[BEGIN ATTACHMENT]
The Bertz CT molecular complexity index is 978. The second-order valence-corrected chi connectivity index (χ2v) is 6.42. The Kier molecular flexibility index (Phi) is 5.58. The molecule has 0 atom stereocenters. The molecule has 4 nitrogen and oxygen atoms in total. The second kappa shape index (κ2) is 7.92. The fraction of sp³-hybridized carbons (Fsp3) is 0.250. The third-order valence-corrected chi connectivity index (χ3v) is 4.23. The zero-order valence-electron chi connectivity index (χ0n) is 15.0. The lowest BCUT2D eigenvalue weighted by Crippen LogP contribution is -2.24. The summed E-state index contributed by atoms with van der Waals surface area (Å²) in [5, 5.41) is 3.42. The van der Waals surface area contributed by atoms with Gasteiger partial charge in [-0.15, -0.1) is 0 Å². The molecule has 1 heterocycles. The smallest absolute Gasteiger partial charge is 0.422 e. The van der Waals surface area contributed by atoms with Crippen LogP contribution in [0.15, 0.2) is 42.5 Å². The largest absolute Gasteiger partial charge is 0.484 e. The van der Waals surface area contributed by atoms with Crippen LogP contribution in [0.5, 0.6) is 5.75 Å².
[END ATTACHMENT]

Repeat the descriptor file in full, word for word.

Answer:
The Bertz CT molecular complexity index is 978. The second-order valence-corrected chi connectivity index (χ2v) is 6.42. The Kier molecular flexibility index (Phi) is 5.58. The molecule has 0 atom stereocenters. The molecule has 4 nitrogen and oxygen atoms in total. The second kappa shape index (κ2) is 7.92. The fraction of sp³-hybridized carbons (Fsp3) is 0.250. The third-order valence-corrected chi connectivity index (χ3v) is 4.23. The zero-order valence-electron chi connectivity index (χ0n) is 15.0. The lowest BCUT2D eigenvalue weighted by Crippen LogP contribution is -2.24. The summed E-state index contributed by atoms with van der Waals surface area (Å²) in [5, 5.41) is 3.42. The van der Waals surface area contributed by atoms with Gasteiger partial charge in [-0.15, -0.1) is 0 Å². The molecule has 1 heterocycles. The smallest absolute Gasteiger partial charge is 0.422 e. The van der Waals surface area contributed by atoms with Crippen LogP contribution in [0.15, 0.2) is 42.5 Å². The largest absolute Gasteiger partial charge is 0.484 e. The van der Waals surface area contributed by atoms with Crippen LogP contribution in [0.5, 0.6) is 5.75 Å².